This is part of a consultation on the Red List implications of extensive changes to BirdLife’s taxonomy for passerines
Lynx Edicions and BirdLife International will soon publish the second volume of the HBW-BirdLife Illustrated Checklist of the Birds of the World, building off the Handbook of the Birds of the World series, and BirdLife’s annually updated taxonomic checklist.
The new Checklist will be based on the application of criteria for recognising species limits described by Tobias et al. (2010). Full details of the specific scores and the basis of these for each new taxonomic revision will be provided in the Checklist.
Following publication, an open and transparent mechanism will be established to allow people to comment on the taxonomic revisions or suggest new ones, and provide new information of relevance in order to inform regular updates. We are also actively seeking input via a discussion topic here regarding some potential taxonomic revisions that currently lack sufficient information.
The new Checklist will form the taxonomic basis of BirdLife’s assessments of the status of the world’s birds for the IUCN Red List. The taxonomic changes that will appear in volume 2 of the checklist (for passerines) will begin to be incorporated into the 2016 Red List update, with the remainder to be incorporated into subsequent Red List updates.
Preliminary Red List assessments have been carried out for the newly split or lumped taxa. We are now requesting comments and feedback on these preliminary assessments.
Marcapata Spinetail (Cranioleuca marcapatae) is being split into Cranioleuca marcapatae and C. weskei, following the application of criteria set out by Tobias et al. (2010).
Prior to this taxonomic change, C. marcapatae (http://www.birdlife.org/datazone/species/factsheet/22702438) was listed as Vulnerable under criterion A3c because modelling of future deforestation rates in the Amazon basin (Soares-Filho et al. 2006, Bird et al. 2011) meant the taxon was suspected to rapidly decline over the next three generations. This species was described as ‘fairly common’ (del Hoyo et al. 2003).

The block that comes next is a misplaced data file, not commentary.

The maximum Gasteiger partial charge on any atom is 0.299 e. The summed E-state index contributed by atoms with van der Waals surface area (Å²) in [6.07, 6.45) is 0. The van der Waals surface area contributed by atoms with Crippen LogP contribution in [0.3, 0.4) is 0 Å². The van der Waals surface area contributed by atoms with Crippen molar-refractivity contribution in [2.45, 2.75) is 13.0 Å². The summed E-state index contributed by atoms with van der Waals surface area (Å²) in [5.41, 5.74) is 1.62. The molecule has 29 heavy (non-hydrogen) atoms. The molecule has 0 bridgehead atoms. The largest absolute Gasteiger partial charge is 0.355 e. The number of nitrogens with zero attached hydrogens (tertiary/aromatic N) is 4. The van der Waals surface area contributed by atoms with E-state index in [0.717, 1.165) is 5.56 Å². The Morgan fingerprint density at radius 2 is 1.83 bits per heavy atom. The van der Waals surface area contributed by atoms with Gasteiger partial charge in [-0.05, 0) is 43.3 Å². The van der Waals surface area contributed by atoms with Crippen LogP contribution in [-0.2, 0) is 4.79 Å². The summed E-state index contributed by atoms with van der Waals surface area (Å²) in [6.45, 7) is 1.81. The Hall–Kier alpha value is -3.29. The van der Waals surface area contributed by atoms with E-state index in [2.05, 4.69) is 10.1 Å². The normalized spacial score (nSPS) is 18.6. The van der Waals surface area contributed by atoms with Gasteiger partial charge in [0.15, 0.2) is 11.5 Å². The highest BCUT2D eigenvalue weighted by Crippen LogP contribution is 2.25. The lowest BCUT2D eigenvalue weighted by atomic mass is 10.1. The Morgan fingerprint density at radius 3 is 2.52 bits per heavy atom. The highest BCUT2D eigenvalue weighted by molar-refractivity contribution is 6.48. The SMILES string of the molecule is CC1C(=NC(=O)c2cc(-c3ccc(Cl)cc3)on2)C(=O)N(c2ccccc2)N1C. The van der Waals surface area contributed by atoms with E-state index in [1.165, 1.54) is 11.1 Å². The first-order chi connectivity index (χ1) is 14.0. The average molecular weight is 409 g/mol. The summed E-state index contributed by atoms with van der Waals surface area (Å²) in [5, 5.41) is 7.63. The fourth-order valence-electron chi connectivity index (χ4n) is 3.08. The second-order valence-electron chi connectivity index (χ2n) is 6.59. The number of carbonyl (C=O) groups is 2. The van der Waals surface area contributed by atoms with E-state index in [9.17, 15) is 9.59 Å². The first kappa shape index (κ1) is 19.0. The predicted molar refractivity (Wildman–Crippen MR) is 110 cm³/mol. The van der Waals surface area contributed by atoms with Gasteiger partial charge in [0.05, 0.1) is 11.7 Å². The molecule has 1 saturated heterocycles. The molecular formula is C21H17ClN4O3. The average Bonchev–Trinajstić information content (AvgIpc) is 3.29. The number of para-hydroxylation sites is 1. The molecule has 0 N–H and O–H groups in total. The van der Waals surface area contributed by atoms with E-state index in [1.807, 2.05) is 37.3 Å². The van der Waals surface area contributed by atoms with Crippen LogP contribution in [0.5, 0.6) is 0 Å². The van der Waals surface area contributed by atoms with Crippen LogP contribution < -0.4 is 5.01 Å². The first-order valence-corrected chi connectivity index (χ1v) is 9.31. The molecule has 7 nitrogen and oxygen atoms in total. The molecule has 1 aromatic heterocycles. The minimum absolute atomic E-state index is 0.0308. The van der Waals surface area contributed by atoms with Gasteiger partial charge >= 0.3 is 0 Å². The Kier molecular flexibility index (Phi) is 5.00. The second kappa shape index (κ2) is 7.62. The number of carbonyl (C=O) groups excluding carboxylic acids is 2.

C. marcapatae, (as defined following the taxonomic change) is found in the Vilcanota and Carabaya ranges of Cuzco, Peru (del Hoyo et al. 2003), with an Extent of Occurrence of 25,230km2. There are no population estimates for this species. It is dependent on primary forest, and so may be susceptible to habitat fragmentation and edge effects. Therefore, given projected current and future deforestation rates (Bird et al. 2011), this species will likely qualify as Vulnerable under criterion A3c+A4c.
C. weskei is found in the Vilcabamba Mountains of Cuzco, Peru (del Hoyo et al. 2003), and has recently been recorded in North-East Ayacucho and Junin (Hosner et al. 2015). Its Extent of Occurrence is 33,000 km2. There are no population estimates for this species. It is dependent on primary forest, and so may be susceptible to habitat fragmentation and edge effects. Given its larger range than C. marcapatae it may be less threatened, but habitat loss is still suspected to be affecting this species. As such it is proposed that it be listed as Near Threatened under criterion A3c+A4c, unless further information is available.
Any further information regarding current deforestation rates in this region and population estimates for these species would be welcomed, and comments are invited on these proposed categories.
Bird, J. P.; Buchanan, J. M.; Lees, A. C.; Clay, R. P.; Develey, P. F.; Yépez, I.; Butchart, S. H. M. 2011. Integrating spatially explicit habitat projections into extinction risk assessments: a reassessment of Amazonian avifauna incorporating projected deforestation. Diversity and Distributions 18: 273-281.
del Hoyo, J.; Elliott, A.; Christie, D. 2003. Handbook of the Birds of the World, vol. 8: Broadbills to Tapaculos. Lynx Edicions, Barcelona, Spain.
Hosner, P.A., Andersen, M.J., Robbins, M.B., Urbay-Tello, A., Cueto-Aparicio, L., Verde-Guerra, K., Sánchez-González, L.A., Navarro-Sigüenza, A.G., Boyd, R.L., Núñez, J., Tiravanti, J., Combe, M., Owens, H.L. & Peterson, A.T. (2015) Avifaunal surveys of the upper Apurímac river valley, Ayacucho and Cuzco Departments, Peru: new distributional records and biogeographic, taxonomic, and conservation implications. Wilson Journal of Ornithology 127(4): 563–581.
Soares-Filho, B.S.; Nepstad, D.C.; Curran, L.M.; Cerqueira, G.C.; Garcia, R. A.; Ramos, C. A.; Voll, E.; McDonald, A.; Lefebvre, P.; Schlesinger, P. 2006. Modelling conservation in the Amazon basin. Nature 440(7083): 520-523.
Tobias, J. A., Seddon, N., Spottiswoode, C. N., Pilgrim, J. D., Fishpool, L. D. C. and Collar, N. J. (2010) Quantitative criteria for species delimitation. Ibis 152: 724–746.
James Westrip and Rob Martin (BirdLife International)